Mikkel Aaland has taken a terrible tragedy and made it into a rich and compelling meditation on family, history and spirituality. As in his earlier excellent book “Sword of Heaven”, Aaland is an engaging storyteller who nonetheless keeps his eyes clearly focused on the larger issues of life, love and destiny. An added bonus is that this time Aaland has used his considerable skills as a photographer to add a strong and haunting visual element to the telling.--By Michael
Mikkel Aaland has a unique way of seeking answers for the unanswerable, and his persistence and courage in this quest gives courage to others. I and many others have experienced the kind of family tragedies "that people don't talk about", and that remain part of the deep wounds that persist for years and decades. This book is a brave voice for examining the hurts and betrayals, for monitoring the effects of these events on others and not just oneself, and for seeking ways to understand and perhaps find some small resolution, even if it takes years. I am grateful that Aaland has written this book. It is a beautiful volume, and I felt the photography further extended a true invitation to immerse myself entirely within the story as he told it.--By L Granger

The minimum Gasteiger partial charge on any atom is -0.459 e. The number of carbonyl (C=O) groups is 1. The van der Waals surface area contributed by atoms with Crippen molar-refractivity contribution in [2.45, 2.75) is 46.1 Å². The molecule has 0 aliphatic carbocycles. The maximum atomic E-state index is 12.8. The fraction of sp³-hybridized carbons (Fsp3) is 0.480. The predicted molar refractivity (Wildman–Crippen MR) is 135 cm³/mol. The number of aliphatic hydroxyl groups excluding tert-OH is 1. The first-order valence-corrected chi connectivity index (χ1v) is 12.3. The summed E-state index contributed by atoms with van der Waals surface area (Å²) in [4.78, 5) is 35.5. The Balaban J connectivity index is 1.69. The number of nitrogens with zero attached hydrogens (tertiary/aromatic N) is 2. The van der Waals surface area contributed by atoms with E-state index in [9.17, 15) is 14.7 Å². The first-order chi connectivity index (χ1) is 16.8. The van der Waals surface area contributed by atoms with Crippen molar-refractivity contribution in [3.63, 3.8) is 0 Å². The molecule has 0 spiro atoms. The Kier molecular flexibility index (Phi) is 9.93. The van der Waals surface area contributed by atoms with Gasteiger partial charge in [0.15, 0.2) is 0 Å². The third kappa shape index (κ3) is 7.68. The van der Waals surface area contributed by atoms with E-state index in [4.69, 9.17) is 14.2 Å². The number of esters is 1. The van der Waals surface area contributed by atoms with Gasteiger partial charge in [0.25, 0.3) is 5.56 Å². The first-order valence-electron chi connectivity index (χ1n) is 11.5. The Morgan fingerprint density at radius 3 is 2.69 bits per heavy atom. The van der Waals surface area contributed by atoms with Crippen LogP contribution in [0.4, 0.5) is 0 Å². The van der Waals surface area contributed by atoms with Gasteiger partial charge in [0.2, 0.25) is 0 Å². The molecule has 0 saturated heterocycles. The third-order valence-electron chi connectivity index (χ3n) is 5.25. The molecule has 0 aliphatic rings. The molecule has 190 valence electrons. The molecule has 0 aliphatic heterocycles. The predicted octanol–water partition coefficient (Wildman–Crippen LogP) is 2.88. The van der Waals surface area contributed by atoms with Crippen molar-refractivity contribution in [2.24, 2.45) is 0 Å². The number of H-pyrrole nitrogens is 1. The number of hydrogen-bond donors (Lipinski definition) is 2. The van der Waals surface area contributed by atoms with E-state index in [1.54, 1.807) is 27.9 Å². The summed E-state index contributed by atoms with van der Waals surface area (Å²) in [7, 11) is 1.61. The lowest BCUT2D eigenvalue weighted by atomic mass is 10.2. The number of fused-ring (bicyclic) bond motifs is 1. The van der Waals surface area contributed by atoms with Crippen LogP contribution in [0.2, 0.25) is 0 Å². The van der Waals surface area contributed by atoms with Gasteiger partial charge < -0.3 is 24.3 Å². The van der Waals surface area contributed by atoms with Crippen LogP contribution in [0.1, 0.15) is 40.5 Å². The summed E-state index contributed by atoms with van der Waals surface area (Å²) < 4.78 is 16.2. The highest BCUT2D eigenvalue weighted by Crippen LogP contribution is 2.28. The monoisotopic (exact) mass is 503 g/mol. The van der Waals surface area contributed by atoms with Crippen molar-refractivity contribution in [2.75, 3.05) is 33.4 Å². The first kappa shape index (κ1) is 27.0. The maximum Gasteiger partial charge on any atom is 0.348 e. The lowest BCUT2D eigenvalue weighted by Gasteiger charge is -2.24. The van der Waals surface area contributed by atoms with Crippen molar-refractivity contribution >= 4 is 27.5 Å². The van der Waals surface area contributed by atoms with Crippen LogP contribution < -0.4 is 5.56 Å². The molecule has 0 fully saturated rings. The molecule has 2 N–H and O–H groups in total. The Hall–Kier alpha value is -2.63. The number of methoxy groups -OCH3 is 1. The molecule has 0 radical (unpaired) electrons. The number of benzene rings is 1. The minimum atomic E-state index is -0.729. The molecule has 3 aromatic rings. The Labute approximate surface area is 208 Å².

Mt. Kailash in Tibet is considered the holiest place on earth to one out of every five humans. Buddhist, Hindu, Jan, and Bon pilgrims believe that walking around Mount Kailash on foot is a holy ritual that brings good fortune and absolves all sins. In August 2013, photographer/writer Mikkel Aaland and his Japanese companion, Kazz Tagami, traveled from Nepal, through western Tibet, to Mt. Kailash. This is a record of their journey.